Bloodpeer was the one I could not remember. And different sources, most private, some USDA. And red fleshed pears are not like red fleshed apples in that red fleshed apples have a wide range of flavors and textures. For the most part once red fleshed pears are ripe you only have a few days to do something with them with the exception of Verbelu.
Now this is for our region which is SE Ohio, someone somewhere else might have a different experience.
I pick them early and we mix them with perry pears/
There are red fleshed varieties in Italy that are quite good. I will look into them.
Any updates on those Italian Red Fleshed varieties @mrsg47?
New-old variety. Two countries I know are bringing it back; back, being the Sanguinole Pear from Italy, now referred to as Cocomerina and is also being sold in Belgium. It is a very, very old mutant pear, that much research has been taken to get them reproduced as they were. It is supposedly tasty, and sweet and crunchy. No melting texture.
Any source here in the US?
Is it meant to be crunchy like an asian pear? Sounds like it would have a lot of commercial appeal.
I don’t know, I would think its more like seckel but larger.
I can’t seem to find a single company that sells red-fleshed pears here in the USA. I’ve contacted USDA-ARS and am awaiting news from the “pear curator”, but anyone know of any sources? Worst case, I’ll be talking to Derek (thank god for him) regarding scion wood, but I’d like to see if possible I could skip some years of growth.
I don’t think I’ve ever seen any for sale anywhere either. I do have Rotkottig frau Ostergotland grafted to my Harrow sweet in a few places curtesy of @BobVance. I think this is second leaf since grafting and no flowers yet. I can’t remember if Bob got any fruit from his yet.
Anyway, I see you are in PA, so if you happen to be coming through the Arlington, VA area at any point I’d be happy to cut a piece off for you to use for bud wood. If you have any pears currently growing, maybe budding over the summer will get you a little further along than waiting for scion wood next year. Also, several people have had luck grafting scions in the summer as well, so you could try both.
I’m not sure if this is a variety you are interested in, but happy to share if you want it.
I’m still not convinced they exist. Think about it: Have you ever seen anybody here post a picture of one? We’ve got cherries of the rio grande, obscure mulberry varieties, and pears galore, but somehow nobody has this very special kind of pear.
Red-fleshed pears are the bigfoot of the fruit world.
Red fleshed pears have been widely reported in Italy and numerous photos exist. The color is mottled rather than solid, like this one -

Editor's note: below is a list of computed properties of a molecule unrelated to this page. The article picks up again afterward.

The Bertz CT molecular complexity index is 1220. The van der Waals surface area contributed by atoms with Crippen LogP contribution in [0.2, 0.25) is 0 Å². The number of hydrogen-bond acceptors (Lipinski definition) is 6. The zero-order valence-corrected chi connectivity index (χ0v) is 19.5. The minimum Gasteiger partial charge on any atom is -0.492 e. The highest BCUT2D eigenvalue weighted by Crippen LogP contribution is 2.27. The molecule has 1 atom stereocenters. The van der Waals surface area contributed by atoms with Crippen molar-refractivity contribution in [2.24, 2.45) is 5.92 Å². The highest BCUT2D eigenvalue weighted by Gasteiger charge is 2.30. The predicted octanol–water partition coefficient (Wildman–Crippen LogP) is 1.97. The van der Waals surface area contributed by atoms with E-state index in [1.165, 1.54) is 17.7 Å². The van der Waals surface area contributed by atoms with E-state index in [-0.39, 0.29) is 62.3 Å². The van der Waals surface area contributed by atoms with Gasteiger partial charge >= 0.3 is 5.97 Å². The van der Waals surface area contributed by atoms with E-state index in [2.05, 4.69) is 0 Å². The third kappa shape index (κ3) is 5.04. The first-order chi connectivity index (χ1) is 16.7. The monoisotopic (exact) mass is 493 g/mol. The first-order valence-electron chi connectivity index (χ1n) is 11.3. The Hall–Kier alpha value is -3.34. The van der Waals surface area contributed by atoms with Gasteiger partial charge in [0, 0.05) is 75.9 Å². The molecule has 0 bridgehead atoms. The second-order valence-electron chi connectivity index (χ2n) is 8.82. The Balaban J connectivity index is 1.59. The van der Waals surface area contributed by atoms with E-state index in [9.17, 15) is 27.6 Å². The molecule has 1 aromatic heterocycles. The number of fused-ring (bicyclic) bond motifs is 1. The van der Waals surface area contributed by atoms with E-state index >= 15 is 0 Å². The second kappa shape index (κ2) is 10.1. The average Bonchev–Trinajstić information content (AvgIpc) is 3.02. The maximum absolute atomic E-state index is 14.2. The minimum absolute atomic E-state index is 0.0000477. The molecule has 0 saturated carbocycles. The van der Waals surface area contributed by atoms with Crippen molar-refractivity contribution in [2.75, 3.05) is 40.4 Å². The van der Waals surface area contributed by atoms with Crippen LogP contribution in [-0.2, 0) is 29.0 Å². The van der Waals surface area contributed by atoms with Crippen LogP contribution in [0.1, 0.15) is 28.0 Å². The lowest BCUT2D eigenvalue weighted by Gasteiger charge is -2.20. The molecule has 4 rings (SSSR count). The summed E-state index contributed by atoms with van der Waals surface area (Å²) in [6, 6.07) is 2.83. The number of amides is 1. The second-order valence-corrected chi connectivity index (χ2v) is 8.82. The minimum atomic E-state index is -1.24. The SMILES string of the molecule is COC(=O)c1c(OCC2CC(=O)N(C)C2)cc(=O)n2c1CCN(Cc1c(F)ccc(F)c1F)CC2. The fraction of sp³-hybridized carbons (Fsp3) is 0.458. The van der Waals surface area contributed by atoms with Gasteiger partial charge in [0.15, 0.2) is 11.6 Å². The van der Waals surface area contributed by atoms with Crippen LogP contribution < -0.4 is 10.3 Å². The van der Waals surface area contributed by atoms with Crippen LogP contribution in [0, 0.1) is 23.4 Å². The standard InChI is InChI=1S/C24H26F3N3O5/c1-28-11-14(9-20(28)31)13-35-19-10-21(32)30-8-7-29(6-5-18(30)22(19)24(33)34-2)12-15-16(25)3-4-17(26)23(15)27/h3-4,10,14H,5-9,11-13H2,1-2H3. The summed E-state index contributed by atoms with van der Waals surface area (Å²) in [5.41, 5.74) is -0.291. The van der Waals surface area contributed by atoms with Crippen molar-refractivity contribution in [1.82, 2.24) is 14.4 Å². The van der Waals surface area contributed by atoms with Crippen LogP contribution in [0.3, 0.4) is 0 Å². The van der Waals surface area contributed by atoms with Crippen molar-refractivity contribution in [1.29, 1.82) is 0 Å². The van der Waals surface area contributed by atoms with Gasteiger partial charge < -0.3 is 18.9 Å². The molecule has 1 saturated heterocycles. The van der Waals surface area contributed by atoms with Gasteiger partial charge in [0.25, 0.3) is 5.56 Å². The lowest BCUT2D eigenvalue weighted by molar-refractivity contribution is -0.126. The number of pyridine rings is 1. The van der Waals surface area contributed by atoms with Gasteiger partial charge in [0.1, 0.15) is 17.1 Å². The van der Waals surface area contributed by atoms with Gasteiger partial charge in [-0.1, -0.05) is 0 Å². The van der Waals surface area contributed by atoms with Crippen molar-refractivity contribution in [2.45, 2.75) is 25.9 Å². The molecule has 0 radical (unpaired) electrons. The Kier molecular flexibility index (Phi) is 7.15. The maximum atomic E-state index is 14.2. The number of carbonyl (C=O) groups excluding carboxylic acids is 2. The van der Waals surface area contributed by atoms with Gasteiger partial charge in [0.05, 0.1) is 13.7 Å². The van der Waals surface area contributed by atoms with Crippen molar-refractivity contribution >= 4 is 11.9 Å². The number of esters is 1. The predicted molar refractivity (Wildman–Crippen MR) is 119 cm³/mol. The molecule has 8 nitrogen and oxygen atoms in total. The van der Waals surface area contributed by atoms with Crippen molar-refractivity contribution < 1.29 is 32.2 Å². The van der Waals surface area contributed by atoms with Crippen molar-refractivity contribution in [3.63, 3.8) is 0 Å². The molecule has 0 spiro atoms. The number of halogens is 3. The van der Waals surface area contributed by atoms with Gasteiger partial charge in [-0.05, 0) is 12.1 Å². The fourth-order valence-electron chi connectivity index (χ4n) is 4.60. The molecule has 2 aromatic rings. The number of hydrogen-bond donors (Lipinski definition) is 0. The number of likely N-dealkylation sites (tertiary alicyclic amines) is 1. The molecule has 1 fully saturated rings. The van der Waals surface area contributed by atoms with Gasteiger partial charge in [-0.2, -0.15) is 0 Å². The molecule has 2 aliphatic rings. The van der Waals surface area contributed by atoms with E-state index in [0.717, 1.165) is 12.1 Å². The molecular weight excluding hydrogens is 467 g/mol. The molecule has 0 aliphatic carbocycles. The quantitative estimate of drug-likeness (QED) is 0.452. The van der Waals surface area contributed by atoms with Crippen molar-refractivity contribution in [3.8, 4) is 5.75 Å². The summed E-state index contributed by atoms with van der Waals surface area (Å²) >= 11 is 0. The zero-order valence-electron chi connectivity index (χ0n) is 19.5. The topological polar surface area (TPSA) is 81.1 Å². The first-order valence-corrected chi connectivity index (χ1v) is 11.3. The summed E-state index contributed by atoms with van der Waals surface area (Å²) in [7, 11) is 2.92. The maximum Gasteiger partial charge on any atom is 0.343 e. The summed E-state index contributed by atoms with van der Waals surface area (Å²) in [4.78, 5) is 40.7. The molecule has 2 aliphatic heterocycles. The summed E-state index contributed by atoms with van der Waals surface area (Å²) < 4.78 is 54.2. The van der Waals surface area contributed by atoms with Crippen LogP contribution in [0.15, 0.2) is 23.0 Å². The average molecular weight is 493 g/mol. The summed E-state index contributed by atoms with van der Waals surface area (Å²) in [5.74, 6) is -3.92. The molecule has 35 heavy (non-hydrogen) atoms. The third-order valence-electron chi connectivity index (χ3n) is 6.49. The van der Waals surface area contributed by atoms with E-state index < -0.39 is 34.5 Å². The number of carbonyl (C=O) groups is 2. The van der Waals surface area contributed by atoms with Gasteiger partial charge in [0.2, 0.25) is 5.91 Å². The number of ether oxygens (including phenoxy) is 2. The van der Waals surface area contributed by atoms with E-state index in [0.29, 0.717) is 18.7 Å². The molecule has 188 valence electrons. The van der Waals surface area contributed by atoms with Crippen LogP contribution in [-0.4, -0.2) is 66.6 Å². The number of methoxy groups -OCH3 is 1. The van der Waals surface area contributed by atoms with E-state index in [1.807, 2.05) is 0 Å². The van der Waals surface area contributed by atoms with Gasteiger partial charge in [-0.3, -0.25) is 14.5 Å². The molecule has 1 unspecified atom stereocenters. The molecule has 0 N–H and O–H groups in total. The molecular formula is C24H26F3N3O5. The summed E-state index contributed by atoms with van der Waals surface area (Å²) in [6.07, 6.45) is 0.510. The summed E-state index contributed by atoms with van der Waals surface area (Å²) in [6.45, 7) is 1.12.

The Chinese are supposed to be working with the Italian varieties to develop a pear with a more solid red flesh.
They are also grown and sold in Belgium.
Buckle yourself in for quite a wait…I grafted it in 2013 and this is the first year it has fruit. And that fruit is a single cluster. I thinned it to 2 (I think) and when I did, I noticed that the tiny fruitlets were red. So, at least I think it’s the right variety. I got the wood from Maple Valley Orchards.
What a rootstock or a pear tree you grafted it on?
I will certainly take you up on that offer Zendog when my farm slows down enough that
I could pay you a visit. Thanks for being so kind, its certainly appreciated when trying to track down these “living legends”.
It is on a Honeysweet on OHxF 333 that I got from Cummins in 2012.
Not to put pressure on you or anything, Bob, but we are looking forward to reading your report/review on the Frau pear later this year.
Yes, I can’t wait to learn what they actually taste like. Bob may need to station himself out by the tree with an air rifle to protect those 2 lonely pears from squirrels and other evils.
From the photos in the USDA database, they look rather small and I think I read somewhere that they might be more of a perry pear than something you would enjoy taking a bite out of. But it is all a mystery until someone here actually tastes one.
OK, here is a pic, that I took a few days ago:
This one is slightly sweet with no noticeable acid and no astringency at all. The meat is on the drier side, but not mealy. The skin/peel is thick and slightly woody, but still edible.There are some small stone cells around the seed core. The seed core itself is chewy (spitter). Flavor is pear-like with no berry-like flavors typical for the red fleshed apples. Overall taste I would say is fair to good, especially considering that it’s an early season pear.
@Hristo What variety is that and how did you acquire it? USDA ARS dropped the ball and never returned my emails to the pear curator :/.